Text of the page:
The poll shows 39 percent of white evangelicals oppose providing antidiscrimination protections to LGBTQ people, while just 33 percent support equality. Just 13 percent of other Americans oppose those protections.
Meanwhile, 60 percent of nonwhite Protestants support protections, as do 58 percent of Catholics.
The same survey showed far more white evangelicals say religious beliefs should be influencing U.S. public policy. They also tend to hold much more conservative beliefs across the political spectrum, the AP-NORC poll showed.
The poll found about 63 percent of white evangelicals believe religion should have "a lot" of or "some" influence over LGBTQ policy and 34 percent said it should only have "some" influence or "not at all." That's almost a complete flip from Americans as whole, only 33 percent of whom believe it should have significant influence on LGBTQ policy.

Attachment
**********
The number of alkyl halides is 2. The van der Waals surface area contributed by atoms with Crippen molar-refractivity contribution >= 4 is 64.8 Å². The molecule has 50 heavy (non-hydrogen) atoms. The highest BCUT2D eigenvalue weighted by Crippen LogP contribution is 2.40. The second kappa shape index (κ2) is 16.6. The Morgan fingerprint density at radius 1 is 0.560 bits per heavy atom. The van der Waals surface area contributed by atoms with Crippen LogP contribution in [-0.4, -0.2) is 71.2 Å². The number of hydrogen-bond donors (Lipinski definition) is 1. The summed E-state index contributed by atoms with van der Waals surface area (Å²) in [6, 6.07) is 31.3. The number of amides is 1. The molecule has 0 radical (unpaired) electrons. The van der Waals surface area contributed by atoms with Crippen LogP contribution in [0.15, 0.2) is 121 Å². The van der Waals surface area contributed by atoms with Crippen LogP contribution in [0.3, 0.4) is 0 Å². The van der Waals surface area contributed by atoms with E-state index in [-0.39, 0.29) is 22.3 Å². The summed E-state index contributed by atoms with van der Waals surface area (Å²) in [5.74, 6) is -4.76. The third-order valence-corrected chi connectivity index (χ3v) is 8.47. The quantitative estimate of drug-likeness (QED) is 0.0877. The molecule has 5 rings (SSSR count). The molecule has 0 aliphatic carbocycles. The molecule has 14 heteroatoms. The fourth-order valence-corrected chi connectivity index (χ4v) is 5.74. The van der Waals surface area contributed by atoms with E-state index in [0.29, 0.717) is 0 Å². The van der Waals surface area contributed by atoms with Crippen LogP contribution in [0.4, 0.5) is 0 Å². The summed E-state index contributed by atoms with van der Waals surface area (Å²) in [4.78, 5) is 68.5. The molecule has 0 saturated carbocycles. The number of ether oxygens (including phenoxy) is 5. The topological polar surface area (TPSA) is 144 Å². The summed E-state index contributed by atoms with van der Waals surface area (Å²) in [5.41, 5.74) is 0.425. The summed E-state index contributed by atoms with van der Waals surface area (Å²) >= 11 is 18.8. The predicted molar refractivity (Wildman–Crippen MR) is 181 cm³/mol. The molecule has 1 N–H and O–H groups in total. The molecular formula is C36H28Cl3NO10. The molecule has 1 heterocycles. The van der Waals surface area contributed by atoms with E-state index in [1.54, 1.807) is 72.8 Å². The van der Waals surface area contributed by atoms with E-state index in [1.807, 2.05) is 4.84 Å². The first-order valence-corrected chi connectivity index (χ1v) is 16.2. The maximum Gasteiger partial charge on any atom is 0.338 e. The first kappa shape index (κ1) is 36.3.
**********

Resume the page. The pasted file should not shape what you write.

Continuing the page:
"There is nobody, except a few wackos who are one-half of 1 percent, that would ever want to discriminate against some of these groups," Stephen Strang, founder of the Christian magazine Charisma, told the Associated Press. "But what happens is, this legislation is criminalizing long-held beliefs that we believe are scriptural," Strang added, referring to conservative evangelicals' opposition to same-sex marriage.
The poll also found 79 percent of white evangelicals support President Donald Trump, who has rolled back numerousObama-eraprotections for LGBTQ individuals.